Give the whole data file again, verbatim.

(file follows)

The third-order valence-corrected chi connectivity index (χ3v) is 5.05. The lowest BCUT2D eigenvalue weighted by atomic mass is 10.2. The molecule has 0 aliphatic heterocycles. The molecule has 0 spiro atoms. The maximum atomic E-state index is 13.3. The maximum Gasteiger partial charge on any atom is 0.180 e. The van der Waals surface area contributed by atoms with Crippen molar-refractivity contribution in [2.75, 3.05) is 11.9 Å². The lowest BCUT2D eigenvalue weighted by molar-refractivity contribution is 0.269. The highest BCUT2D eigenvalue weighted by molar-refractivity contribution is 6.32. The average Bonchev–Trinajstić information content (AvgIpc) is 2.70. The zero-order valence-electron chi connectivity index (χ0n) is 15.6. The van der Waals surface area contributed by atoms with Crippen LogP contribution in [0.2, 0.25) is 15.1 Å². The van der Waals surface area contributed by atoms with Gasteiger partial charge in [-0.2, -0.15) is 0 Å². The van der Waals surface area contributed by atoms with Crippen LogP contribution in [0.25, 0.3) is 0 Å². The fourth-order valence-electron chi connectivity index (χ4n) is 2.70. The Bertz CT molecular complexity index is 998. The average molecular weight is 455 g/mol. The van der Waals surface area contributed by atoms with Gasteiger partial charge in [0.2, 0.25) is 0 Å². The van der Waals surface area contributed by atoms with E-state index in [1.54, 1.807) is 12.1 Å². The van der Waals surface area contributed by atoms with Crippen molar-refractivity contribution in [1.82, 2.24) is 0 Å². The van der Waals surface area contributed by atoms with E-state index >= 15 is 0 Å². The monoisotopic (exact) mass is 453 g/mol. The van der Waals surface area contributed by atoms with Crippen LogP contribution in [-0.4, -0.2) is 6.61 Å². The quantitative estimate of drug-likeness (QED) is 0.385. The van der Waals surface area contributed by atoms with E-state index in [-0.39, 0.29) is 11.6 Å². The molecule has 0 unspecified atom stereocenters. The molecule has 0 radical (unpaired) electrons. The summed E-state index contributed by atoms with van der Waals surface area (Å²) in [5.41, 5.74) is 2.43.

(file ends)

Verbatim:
The third-order valence-corrected chi connectivity index (χ3v) is 5.05. The lowest BCUT2D eigenvalue weighted by atomic mass is 10.2. The molecule has 0 aliphatic heterocycles. The molecule has 0 spiro atoms. The maximum atomic E-state index is 13.3. The maximum Gasteiger partial charge on any atom is 0.180 e. The van der Waals surface area contributed by atoms with Crippen molar-refractivity contribution in [2.75, 3.05) is 11.9 Å². The lowest BCUT2D eigenvalue weighted by molar-refractivity contribution is 0.269. The highest BCUT2D eigenvalue weighted by molar-refractivity contribution is 6.32. The average Bonchev–Trinajstić information content (AvgIpc) is 2.70. The zero-order valence-electron chi connectivity index (χ0n) is 15.6. The van der Waals surface area contributed by atoms with Crippen LogP contribution in [0.2, 0.25) is 15.1 Å². The van der Waals surface area contributed by atoms with Gasteiger partial charge in [-0.2, -0.15) is 0 Å². The van der Waals surface area contributed by atoms with Crippen LogP contribution in [0.25, 0.3) is 0 Å². The fourth-order valence-electron chi connectivity index (χ4n) is 2.70. The Bertz CT molecular complexity index is 998. The average molecular weight is 455 g/mol. The van der Waals surface area contributed by atoms with Gasteiger partial charge in [0.2, 0.25) is 0 Å². The van der Waals surface area contributed by atoms with E-state index in [1.54, 1.807) is 12.1 Å². The van der Waals surface area contributed by atoms with Crippen molar-refractivity contribution in [1.82, 2.24) is 0 Å². The van der Waals surface area contributed by atoms with E-state index >= 15 is 0 Å². The monoisotopic (exact) mass is 453 g/mol. The van der Waals surface area contributed by atoms with Crippen LogP contribution in [-0.4, -0.2) is 6.61 Å². The quantitative estimate of drug-likeness (QED) is 0.385. The van der Waals surface area contributed by atoms with E-state index in [-0.39, 0.29) is 11.6 Å². The molecule has 0 unspecified atom stereocenters. The molecule has 0 radical (unpaired) electrons. The summed E-state index contributed by atoms with van der Waals surface area (Å²) in [5.41, 5.74) is 2.43.